River of music. Music runs through my life like a river. It's there in some of my earliest memories, sitting beside my mother on the piano bench entranced, begging her to play my favorites. My dad played for me too, on his hi fi: the classical music he loved and I grew to love. About that time I started listening to rock and roll on the radio, watching American Bandstand on TV, and singing in the children's choir at the First Methodist Church. I had wide ranging tastes in music; still do. My first LP was The Latin Sound of Henry Mancini. Interesting choice for a twelve-year-old. In Asheville I started playing instruments. First a few piano lessons I sure wish I'd stuck with. I did better with the saxophone. By ninth grade I had good solid skills. I also got to go to the symphony regularly and even a few operas, meanwhile combing my hair down over my forehead in imitation of The Beatles I listened to so avidly. In Kenya I listened to lots more Beatles (the coming of Sgt. Pepper was a major event) plus The Stones, The Kinks, The Yardbirds, Dave Dee et al. (still love those whip cracks) and The Who, along with most of the rest of the English Beat. And Françoise Hardy. My muse introduced me to her, and I fell in love. My second LP was one of hers, with this song on it, probably my first waltz. Tender yet wry, very French. Françoise is a fine storyteller.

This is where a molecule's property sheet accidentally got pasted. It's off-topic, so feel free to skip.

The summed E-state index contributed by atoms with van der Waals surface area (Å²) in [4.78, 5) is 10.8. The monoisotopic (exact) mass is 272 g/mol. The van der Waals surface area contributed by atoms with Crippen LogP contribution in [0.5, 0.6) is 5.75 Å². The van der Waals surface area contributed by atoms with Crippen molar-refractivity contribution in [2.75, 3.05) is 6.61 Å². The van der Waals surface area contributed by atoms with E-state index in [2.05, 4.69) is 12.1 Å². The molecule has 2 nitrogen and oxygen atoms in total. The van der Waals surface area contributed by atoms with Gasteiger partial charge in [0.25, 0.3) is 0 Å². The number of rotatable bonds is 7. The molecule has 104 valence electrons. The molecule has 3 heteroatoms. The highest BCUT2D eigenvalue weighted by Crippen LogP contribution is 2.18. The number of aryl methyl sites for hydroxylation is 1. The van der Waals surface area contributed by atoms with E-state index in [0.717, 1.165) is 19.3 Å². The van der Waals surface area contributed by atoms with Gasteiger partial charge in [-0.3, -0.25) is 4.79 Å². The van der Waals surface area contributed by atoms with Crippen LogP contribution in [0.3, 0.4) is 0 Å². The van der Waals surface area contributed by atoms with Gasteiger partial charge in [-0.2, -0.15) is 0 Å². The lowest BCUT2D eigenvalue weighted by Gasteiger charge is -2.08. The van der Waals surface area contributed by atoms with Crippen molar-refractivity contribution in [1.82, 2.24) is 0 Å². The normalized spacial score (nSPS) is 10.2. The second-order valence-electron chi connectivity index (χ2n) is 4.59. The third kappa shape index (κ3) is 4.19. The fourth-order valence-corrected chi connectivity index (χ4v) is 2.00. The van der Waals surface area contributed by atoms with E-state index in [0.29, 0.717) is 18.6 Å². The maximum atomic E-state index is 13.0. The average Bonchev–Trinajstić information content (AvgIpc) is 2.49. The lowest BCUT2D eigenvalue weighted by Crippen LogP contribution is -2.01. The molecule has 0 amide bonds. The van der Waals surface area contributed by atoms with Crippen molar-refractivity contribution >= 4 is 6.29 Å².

But more than anything else, music in Kenya was jamming the blues with my Once Upon a Tryp buddies, and the fine Kenya bangi that came wreathed in. Cannabis lived up to its rep: it was mind expanding. It kicked my imagination into overdrive, and that is not a good thing. It wasn't long before I was able to feel the psychological harm it was doing. The only way to heal that damage was to go all the way through it and come out the other side. That wouldn't happen for another fifty years. On the plus side, the boys in the band broadened my musical tastes, giving me blues and early psychedelic rock.
The seventies. This section of my musical past actually begins in the summer of 1968 When I repatriated with my mom. I returned from Kenya keen to immerse myself in new music. Those were early days of progressive rock, and I was an avid fan in waiting. Even the latest hits took months to get to Kenya from Britain and Europe in those far off days. Most new music from the States never made it at all. The long haired hippie freaks I hung out with at Mel High fixed me right up, very sweetly at times.
Becoming a dance DJ. Starting up Waltz etcetera changed my relationship with music profoundly. My interest in classical music had waned already. That was not a good sign. It was the first hint of the anhedonia I fell into during my marriage. When I fixated on dance music my decades-long love of classical music got eclipsed. It took a pandemic to bring that love back out of the shadow. I bought a boom box and we pooled our CDs and cassette tapes that had danceable waltzes. It was a motley little collection. The limitations of that minute library of tunes and the awkwardness of playing songs from CDs and cassettes on a boom box sent me on a journey that continues to this day. Waltz etcetera debuted in 1999, the same year as Napster, and sometime late that year I made my way there.